Larry Luke is an Area Manager in Texas. He has more than 25 years of experience in the construction industry, primarily working on large highway and bridge construction projects. He also has served as a Project Engineer, Paving Superintendent, Estimator, Project Manager and Large Project Executive/Area Manager.
His career has taken him to California, Texas, Georgia, Florida, Colorado and Utah. His recent experience as a Large Project Executive/Area Manager has him pursuing alternative delivery design-build and CMGC projects and overseeing those projects through construction. He graduated with a Civil Engineering Degree from Colorado School of Mines.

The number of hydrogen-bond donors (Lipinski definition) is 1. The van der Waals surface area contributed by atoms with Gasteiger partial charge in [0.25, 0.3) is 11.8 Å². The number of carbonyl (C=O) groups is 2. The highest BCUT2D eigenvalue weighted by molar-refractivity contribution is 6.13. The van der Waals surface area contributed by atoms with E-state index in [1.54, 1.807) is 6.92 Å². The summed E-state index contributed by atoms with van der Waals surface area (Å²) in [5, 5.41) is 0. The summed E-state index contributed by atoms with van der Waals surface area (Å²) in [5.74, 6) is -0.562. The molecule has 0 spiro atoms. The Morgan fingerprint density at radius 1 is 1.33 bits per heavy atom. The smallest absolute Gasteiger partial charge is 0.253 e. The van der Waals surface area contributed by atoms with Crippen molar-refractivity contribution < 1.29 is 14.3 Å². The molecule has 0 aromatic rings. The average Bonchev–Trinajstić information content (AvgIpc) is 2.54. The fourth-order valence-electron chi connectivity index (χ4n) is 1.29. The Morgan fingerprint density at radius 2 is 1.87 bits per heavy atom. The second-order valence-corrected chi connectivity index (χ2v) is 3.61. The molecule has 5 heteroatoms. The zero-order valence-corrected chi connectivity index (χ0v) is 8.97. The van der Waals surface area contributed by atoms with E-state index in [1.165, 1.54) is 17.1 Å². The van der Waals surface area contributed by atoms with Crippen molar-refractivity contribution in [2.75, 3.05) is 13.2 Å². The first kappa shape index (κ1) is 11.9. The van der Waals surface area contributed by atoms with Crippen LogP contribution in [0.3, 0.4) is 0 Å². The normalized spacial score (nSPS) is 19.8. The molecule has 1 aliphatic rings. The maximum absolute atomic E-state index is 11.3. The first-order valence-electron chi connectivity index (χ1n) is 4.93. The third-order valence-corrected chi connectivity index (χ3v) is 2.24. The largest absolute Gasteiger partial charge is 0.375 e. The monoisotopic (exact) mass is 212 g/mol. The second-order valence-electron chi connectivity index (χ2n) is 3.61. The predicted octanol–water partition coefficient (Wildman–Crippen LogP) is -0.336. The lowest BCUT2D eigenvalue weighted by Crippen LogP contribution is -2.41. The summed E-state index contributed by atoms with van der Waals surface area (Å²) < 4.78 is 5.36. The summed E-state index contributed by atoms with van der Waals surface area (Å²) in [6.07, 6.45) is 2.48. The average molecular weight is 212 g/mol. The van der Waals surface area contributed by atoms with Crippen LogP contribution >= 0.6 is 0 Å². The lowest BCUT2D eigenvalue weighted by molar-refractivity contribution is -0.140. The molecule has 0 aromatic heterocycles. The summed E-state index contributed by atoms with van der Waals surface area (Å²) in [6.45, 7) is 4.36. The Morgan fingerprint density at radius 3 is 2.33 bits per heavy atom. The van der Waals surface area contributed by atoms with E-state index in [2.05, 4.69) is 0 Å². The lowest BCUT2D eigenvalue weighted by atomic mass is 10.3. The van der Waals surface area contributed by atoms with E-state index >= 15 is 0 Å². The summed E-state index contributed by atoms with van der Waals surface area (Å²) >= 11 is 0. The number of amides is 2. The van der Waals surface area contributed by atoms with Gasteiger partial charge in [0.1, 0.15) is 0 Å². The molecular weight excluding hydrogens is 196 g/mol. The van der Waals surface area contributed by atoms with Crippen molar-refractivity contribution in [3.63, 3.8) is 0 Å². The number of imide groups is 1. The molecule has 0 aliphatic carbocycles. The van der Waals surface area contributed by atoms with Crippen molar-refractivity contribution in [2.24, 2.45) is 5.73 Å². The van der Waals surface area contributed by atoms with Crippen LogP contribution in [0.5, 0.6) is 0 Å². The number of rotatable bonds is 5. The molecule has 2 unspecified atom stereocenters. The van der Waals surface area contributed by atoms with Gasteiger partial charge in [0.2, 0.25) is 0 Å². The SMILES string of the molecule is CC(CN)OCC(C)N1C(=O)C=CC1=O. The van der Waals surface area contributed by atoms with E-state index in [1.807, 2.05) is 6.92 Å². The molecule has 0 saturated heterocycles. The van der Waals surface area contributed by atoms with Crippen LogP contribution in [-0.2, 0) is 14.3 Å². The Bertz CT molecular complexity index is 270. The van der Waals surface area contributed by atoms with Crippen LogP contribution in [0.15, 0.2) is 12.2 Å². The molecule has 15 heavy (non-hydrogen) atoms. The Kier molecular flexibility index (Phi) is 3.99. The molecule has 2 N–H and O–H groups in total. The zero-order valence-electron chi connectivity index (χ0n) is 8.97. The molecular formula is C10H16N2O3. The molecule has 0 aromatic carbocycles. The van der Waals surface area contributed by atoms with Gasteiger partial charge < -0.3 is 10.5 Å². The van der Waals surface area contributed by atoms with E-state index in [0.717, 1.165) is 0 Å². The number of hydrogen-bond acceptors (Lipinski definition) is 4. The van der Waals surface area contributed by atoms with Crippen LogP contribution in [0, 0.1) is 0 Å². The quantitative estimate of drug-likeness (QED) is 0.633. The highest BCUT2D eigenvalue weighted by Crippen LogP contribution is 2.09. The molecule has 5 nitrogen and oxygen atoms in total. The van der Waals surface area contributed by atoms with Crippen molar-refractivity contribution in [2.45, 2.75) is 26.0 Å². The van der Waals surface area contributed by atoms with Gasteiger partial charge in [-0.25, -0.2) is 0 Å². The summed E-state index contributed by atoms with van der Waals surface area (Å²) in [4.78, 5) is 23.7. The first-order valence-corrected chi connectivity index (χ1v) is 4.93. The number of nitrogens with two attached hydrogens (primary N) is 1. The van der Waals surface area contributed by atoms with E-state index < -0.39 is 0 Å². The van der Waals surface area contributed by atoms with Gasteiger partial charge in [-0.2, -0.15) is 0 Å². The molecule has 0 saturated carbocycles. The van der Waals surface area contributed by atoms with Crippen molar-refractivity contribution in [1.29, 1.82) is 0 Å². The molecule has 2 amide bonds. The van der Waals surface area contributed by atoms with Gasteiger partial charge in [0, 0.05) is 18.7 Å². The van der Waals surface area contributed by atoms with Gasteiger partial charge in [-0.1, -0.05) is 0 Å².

Larry recently took a little time to answer questions for our “Getting to Know …” series.
What was it about Sundt that attracted you to work here?
Sundt has a long rich history and an excellent reputation in our industry. I think all employees, like myself, want to work for a healthy company, a company that honors their people, is growing but financially stable, competitive winning new work, and is a leader in the industry. Aside from the basic fundamentals of a strong company, I was attracted by the leadership, employee-ownership model, and plans to grow the heavy civil business.
What has been your impression of the company so far?